Page:Myth, Ritual, and Religion (Volume 1).djvu/111

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A good example of this is given in Charlevoix's work on French Canada.[1] Charlevoix was a Jesuit father and missionary among the Hurons and other tribes of North America. He thus describes[2] the philosophy of the Red Men. "The Hurons attribute the most ordinary effects to supernatural causes." In the same page the good father himself attributes the welcome arrival of rainy weather and the cure of certain savage patients to the prayers of Père Brébeuf and to the exhibition of the sacraments. Charlevoix had considerably extended the field in which natural effects are known to be produced by natural causes. He was much more scientifically minded than his savage flock, and was quite aware that an ordinary clock with a pendulum cannot bring bad luck to a whole tribe, and that a weather-cock is not a magical machine for securing unpleasant weather. The Hurons, however, knowing less of natural causes and nothing of modern machinery, were as convinced that his clock was ruining the luck of the tribe and his weather-cock spoiling the weather, as Father Charlevoix could be of the truth of his own inferences. One or two other anecdotes in the good father's history and letters help to explain the difference between the philosophies of wild and of Christian men. The Père Brébeuf was once summoned at the instigation of a Huron wizard or "medicine-man" before a council of the tribe. His judges told the father that nothing had gone right since he appeared among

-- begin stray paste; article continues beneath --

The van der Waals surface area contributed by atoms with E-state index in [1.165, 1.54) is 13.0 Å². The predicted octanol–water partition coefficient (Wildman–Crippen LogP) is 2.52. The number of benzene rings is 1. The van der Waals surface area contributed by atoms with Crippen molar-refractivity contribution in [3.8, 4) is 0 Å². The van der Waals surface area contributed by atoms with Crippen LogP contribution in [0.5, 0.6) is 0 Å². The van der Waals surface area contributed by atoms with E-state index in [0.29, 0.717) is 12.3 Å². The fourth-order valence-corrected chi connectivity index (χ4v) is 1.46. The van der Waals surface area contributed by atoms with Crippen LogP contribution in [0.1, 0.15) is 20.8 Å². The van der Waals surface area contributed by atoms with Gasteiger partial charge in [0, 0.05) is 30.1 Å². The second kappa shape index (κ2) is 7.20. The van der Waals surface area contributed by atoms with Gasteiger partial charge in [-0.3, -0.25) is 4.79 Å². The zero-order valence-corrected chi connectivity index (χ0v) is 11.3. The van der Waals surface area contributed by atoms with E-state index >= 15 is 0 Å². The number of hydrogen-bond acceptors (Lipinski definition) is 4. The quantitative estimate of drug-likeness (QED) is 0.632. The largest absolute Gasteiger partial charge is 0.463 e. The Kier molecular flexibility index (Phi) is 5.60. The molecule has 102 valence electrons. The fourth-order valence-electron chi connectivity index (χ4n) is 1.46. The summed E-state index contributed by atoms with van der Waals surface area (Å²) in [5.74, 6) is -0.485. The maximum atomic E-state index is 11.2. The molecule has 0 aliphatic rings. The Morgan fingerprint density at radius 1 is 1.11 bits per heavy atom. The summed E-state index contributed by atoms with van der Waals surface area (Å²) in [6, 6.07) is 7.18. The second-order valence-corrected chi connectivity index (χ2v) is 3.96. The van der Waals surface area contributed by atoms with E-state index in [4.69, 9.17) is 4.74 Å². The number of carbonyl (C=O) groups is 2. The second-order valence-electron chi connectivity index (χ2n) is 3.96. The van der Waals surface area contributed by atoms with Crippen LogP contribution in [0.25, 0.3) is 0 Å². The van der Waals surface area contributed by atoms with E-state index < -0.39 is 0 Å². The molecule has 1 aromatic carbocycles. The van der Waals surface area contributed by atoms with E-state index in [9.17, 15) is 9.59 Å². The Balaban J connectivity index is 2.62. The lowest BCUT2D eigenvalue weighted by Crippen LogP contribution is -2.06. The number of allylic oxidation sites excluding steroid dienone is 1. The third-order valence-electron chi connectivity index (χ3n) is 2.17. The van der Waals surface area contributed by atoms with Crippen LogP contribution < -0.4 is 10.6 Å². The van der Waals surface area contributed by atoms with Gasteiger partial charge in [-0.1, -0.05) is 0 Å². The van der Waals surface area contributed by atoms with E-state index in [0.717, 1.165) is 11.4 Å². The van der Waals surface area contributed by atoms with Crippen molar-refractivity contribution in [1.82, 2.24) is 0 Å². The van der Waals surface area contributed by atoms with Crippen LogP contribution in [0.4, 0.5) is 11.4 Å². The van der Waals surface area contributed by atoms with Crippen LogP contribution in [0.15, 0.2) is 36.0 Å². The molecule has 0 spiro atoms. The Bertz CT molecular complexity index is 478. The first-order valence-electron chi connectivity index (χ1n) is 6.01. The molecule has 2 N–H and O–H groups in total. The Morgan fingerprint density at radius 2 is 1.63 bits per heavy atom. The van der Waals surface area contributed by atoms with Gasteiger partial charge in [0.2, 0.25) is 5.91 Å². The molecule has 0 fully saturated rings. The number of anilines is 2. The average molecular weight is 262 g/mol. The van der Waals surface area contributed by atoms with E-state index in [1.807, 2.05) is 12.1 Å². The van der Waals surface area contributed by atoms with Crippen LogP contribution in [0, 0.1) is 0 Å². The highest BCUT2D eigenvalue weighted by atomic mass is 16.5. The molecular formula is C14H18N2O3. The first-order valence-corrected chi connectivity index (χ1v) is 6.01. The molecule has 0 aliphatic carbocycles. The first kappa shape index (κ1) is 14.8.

1. Histoire de la France Nouvelle.
  2. Vol. i. p. 191.